The Martha Lewis, one of Maryland's few remaining skipjacks, will return to its home port in Havre de Grace today with a cargo of watermelons from the Eastern Shore. The crew promises to give away dozens of hefty melons in exchange for a donation to the Chesapeake Heritage Conservancy, the ship's owner.
"Be here about 6 p.m., and the crew will sign the watermelon, too," said Mac Taylor, a volunteer sailor who was making the three-day trip to St. Michaels and back.
The ship, flying its Maryland and Havre de Grace flags, sailed from its berth in Tydings Park Thursday, loaded with about 400 pounds of grapes, harvested that same morning at the nearby Mount Felix Vineyard. That cargo was bound for St. Michaels Winery, which was expected to press the grapes as soon as they were unloaded.
"This is exactly what these boats did, when they were not dredging for oysters," said Peggy Roberts, another volunteer crew member. "Hauling cargo was definitely one of Martha's other jobs."
Before sailing home, the skipjack was expected to spend yesterday in Oxford, where it was to sail in a parade marking the 325th anniversary of the Oxford-Bellevue ferry.
For nearly a century, skipjacks, often called cargo-hauling workhorses, were the lifeblood of commerce on the Chesapeake Bay. Designed for oyster dredging, the ships first appeared on the bay in the late 1800s. In the heyday of dredging, about 2,000 were in operation. There are less than 30 today.
The Martha Lewis made the same voyage south a year ago, and that eventually resulted in 80 cases of wine that were aged in oak casks and bottled at St. Michaels Winery. The vintage, dubbed "Martha," with a drawing of the ship on its label, is available at the Maryland Wine Festival this weekend in Westminster.
Mark Emon, owner of the Talbot County winery that bottled Martha, hopes to make the 53-mile sail down the Chesapeake Bay an annual tradition.
"I am really into history and proud to revitalize this classic use of a skipjack," Emon said. "This is a totally historic accurate use of the skipjack. And what better way to have a day on the bay?"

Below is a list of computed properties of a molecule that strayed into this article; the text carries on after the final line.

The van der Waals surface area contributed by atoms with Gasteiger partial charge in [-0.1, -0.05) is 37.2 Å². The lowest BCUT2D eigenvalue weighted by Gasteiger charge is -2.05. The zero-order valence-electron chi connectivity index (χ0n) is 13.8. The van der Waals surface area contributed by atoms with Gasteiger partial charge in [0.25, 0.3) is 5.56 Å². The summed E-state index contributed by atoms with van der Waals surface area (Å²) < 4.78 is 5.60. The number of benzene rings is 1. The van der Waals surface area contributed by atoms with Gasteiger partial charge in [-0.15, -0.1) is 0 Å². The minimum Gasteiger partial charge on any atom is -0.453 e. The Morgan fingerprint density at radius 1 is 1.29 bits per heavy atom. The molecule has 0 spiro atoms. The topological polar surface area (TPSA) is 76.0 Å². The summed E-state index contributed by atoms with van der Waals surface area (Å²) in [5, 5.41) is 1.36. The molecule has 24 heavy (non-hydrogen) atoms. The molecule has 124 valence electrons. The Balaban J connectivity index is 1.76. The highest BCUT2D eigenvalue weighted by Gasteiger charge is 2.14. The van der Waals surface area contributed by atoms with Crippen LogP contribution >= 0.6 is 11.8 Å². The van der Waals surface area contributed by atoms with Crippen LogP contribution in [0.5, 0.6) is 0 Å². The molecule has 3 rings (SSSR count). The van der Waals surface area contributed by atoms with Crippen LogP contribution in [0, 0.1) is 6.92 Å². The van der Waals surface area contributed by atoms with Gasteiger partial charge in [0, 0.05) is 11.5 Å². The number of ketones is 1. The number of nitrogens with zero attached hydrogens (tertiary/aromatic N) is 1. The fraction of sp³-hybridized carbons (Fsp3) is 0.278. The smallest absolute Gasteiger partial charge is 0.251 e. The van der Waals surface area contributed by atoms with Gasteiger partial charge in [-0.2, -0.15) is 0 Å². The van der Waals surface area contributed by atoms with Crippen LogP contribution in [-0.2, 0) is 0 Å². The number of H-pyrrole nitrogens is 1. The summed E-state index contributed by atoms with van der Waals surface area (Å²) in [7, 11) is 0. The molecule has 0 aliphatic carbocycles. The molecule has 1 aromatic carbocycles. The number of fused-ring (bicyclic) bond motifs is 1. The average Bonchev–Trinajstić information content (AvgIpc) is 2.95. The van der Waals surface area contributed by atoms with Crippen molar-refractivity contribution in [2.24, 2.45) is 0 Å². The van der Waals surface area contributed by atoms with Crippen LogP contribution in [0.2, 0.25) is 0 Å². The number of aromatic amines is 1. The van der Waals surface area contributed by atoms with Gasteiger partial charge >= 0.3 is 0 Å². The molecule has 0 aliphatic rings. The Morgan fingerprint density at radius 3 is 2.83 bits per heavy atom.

The crated deep-purple clusters of Chambourcin grapes, delivered to the dock Thursday by Mount Felix owners Mary and Peter Ianniello, would likely remain on the ship's deck for the 8-hour voyage. That would allow the clusters to "pick up the flavor of the salt breezes," Emon said.
Those same breezes help evaporate moisture from the grapes as the Ianniellos pick them.
"We can truly say our grapes are air-dried by the Chesapeake," said Peter Ianniello.
The Ianniellos moved to Mount Felix, a 15-acre property with sweeping views of the bay, in 2005 and refurbished its 1830s Georgian-style Colonial house. In the spring of that year, they planted 3,000 vines - one every four feet, in rows six feet apart. They chose Chambourcins, often called workhorse grapes, for their versatility and adaptability.
Their children, ages 7 to 12, have quickly learned "canopy management" and rarely go into the vineyard without pruning shears. They know a bottle of wine starts in the vineyard with much hands-on work to make sure grapes are consistently exposed to sunlight.
Each vine could potentially yield 10 to 15 pounds of grapes. Since a bottle of wine takes about 2 1/2 pounds of grapes, there might be 15,000 bottles of Mount Felix wines from the harvest this year. Last year's harvest produced several vintages, available at the newly opened winery on Route 155. The first official tastings last weekend drew steady customers, the couple said.
"We have met the greatest people and gotten the most positive feedback," Mary Ianniello said. "We even met Smitty Mitchell, the great-great-great-grandson of the original builder of Mount Felix."
There will likely be a 2008 Martha, from the grapes the Ianniellos shipped to Emon's winery. In addition to tending his own vines, Emon purchases from growers who "ring the bay," he said. But the Ianniellos' crop is the only one that arrives by skipjack.
"We will press them tonight," Emon said before boarding the skipjack Thursday. "That way we will really capture all the flavor of the vineyard and the bay."